What is a cystocele?
A cystocele, also called a prolapsed or dropped bladder, is the bulging or dropping of the bladder into the vagina. The bladder, located in the pelvis between the pelvic bones, is a hollow, muscular, balloon-shaped organ that expands as it fills with urine. During urination, also called voiding, the bladder empties through the urethra, located at the bottom of the bladder. The urethra is the tube that carries urine outside of the body. The vagina is the tube in a woman’s body that runs beside the urethra and connects the womb, or uterus, to the outside of the body.
What causes a cystocele?
A cystocele occurs when the muscles and supportive tissues between a woman’s bladder and vagina weaken and stretch, letting the bladder sag from its normal position and bulge into the vagina or through the vaginal opening. In a cystocele, the bladder tissue remains covered by the vaginal skin. A cystocele may result from damage to the muscles and tissues that hold the pelvic organs up inside the pelvis. A woman’s pelvic organs include the vagina, cervix, uterus, bladder, urethra, and small intestine. Damage to or weakening of the pelvic muscles and supportive tissues may occur after vaginal childbirth and with conditions that repeatedly strain or increase pressure in the pelvic area, such as
- repetitive straining for bowel
- chronic or violent coughing
- heavy lifting
- being overweight or obese
Normal bladder position
A woman’s chances of developing a
cystocele increase with age, possibly because
of weakening muscles and supportive tissues
from aging. Whether menopause increases
a woman’s chances of developing a cystocele
What are the symptoms of a cystocele?
The symptoms of a cystocele may include
Women who have a cystocele may also leak
some urine as a result of movements that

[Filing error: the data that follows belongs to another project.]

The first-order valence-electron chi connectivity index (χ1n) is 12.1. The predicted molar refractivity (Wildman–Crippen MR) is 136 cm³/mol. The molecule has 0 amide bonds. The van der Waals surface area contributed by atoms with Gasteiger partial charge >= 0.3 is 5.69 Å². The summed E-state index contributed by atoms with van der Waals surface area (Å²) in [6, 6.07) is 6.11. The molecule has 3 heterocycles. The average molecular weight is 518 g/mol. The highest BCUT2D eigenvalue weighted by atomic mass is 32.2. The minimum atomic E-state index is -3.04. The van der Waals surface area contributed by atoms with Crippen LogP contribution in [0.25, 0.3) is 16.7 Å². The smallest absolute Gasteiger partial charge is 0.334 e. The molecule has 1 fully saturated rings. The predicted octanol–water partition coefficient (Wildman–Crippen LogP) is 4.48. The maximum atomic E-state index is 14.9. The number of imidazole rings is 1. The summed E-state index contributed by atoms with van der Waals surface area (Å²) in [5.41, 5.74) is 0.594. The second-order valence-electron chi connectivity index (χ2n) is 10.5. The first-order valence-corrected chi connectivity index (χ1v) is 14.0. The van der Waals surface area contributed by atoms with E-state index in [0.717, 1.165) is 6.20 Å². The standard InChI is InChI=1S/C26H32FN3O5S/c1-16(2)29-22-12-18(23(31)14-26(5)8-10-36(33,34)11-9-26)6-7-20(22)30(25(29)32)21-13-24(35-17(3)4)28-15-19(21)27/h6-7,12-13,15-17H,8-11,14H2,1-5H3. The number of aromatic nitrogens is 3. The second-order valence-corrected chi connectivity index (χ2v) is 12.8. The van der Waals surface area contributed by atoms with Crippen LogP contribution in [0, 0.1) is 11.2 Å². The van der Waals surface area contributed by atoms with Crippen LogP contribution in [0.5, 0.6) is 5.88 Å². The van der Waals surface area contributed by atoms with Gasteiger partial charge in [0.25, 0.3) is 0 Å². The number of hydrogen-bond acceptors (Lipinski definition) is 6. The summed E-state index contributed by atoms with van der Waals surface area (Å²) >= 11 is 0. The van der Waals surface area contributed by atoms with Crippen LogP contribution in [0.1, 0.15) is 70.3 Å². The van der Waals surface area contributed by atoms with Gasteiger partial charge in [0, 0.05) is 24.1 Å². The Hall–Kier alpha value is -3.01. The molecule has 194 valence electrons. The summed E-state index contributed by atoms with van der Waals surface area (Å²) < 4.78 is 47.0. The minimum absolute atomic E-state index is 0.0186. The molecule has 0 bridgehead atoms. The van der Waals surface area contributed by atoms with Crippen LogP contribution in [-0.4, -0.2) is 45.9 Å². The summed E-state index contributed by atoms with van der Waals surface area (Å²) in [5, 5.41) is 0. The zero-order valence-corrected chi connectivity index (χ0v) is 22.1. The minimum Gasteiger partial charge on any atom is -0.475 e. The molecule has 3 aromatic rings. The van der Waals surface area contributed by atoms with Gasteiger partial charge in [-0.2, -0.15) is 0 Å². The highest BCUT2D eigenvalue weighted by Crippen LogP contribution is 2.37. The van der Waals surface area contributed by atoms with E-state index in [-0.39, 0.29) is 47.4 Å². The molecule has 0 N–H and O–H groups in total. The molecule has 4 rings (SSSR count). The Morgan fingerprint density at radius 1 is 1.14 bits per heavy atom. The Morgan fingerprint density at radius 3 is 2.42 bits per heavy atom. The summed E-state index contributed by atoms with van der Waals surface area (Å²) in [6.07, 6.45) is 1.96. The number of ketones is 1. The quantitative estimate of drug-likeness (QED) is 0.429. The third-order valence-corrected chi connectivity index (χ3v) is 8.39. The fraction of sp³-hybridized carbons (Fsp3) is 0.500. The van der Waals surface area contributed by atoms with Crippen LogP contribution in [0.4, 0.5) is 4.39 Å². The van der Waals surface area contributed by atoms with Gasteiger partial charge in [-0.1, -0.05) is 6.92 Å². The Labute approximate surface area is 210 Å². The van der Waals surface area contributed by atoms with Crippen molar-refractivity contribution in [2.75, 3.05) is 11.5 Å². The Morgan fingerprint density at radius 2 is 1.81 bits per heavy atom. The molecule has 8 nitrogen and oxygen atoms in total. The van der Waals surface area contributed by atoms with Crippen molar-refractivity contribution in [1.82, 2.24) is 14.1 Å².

put pressure on the bladder, called stress
urinary incontinence. These movements
can include coughing, sneezing, laughing, or
physical activity, such as walking. Urinary
retention––the inability to empty the
bladder completely––may occur with more
severe cystoceles if the cystocele creates
a kink in the woman’s urethra and blocks
- a vaginal bulge
- the feeling that something is falling out
of the vagina
- the sensation of pelvic heaviness or
- difficulty starting a urine stream
- a feeling of incomplete urination
- frequent or urgent urination
Women with mild cystoceles often do not
have any symptoms.
How is a cystocele diagnosed?
Diagnosing a cystocele requires medical
tests and a physical exam of the vagina.
Medical tests take place in a health care
provider’s office, an outpatient center, or a
hospital. The health care provider will ask
about symptoms and medical history. A
health care provider uses a grading system
to determine the severity of a woman’s
cystocele. A cystocele receives one of three
grades depending on how far a woman’s
bladder has dropped into her vagina:
If a woman has difficulty emptying her
bladder, a health care provider may measure
the amount of urine left in the woman’s
bladder after she urinates. The remaining
urine is called the postvoid residual. A
health care provider can measure postvoid
residual with a bladder ultrasound. A
bladder ultrasound uses a device, called a
transducer, that bounces safe, painless sound
waves off the bladder to create an image
and show the amount of remaining urine.
A specially trained technician performs the
procedure, and a radiologist—a doctor who
specializes in medical imaging—interprets
the images. A woman does not need
- grade 1—mild, when the bladder drops
only a short way into the vagina
- grade 2—moderate, when the bladder
drops far enough to reach the opening
of the vagina
- grade 3—most advanced, when the